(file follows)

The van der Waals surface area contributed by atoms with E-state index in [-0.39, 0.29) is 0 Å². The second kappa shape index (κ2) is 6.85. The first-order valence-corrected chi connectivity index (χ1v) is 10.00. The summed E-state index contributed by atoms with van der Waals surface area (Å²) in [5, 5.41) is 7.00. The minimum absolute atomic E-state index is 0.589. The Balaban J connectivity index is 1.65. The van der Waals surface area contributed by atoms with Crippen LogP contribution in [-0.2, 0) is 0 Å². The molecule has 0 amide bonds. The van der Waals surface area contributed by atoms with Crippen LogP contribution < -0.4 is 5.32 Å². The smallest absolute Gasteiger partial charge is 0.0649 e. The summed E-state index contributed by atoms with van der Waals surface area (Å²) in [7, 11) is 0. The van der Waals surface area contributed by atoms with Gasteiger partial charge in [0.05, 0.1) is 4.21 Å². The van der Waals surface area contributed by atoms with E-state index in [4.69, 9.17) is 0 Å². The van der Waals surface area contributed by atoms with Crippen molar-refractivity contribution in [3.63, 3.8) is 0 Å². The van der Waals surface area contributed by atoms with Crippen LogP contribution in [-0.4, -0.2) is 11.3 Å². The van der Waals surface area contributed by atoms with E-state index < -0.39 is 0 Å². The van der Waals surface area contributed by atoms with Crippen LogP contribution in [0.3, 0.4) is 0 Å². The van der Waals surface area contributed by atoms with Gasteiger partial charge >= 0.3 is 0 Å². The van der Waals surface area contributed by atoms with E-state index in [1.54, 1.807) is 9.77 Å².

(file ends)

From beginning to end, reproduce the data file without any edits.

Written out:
The van der Waals surface area contributed by atoms with E-state index in [-0.39, 0.29) is 0 Å². The second kappa shape index (κ2) is 6.85. The first-order valence-corrected chi connectivity index (χ1v) is 10.00. The summed E-state index contributed by atoms with van der Waals surface area (Å²) in [5, 5.41) is 7.00. The minimum absolute atomic E-state index is 0.589. The Balaban J connectivity index is 1.65. The van der Waals surface area contributed by atoms with Crippen LogP contribution in [-0.2, 0) is 0 Å². The molecule has 0 amide bonds. The van der Waals surface area contributed by atoms with Crippen LogP contribution < -0.4 is 5.32 Å². The smallest absolute Gasteiger partial charge is 0.0649 e. The summed E-state index contributed by atoms with van der Waals surface area (Å²) in [7, 11) is 0. The van der Waals surface area contributed by atoms with Gasteiger partial charge in [0.05, 0.1) is 4.21 Å². The van der Waals surface area contributed by atoms with E-state index in [4.69, 9.17) is 0 Å². The van der Waals surface area contributed by atoms with Crippen molar-refractivity contribution in [3.63, 3.8) is 0 Å². The van der Waals surface area contributed by atoms with Crippen LogP contribution in [-0.4, -0.2) is 11.3 Å². The van der Waals surface area contributed by atoms with E-state index < -0.39 is 0 Å². The van der Waals surface area contributed by atoms with Crippen LogP contribution in [0.3, 0.4) is 0 Å². The van der Waals surface area contributed by atoms with Gasteiger partial charge >= 0.3 is 0 Å². The van der Waals surface area contributed by atoms with E-state index in [1.54, 1.807) is 9.77 Å².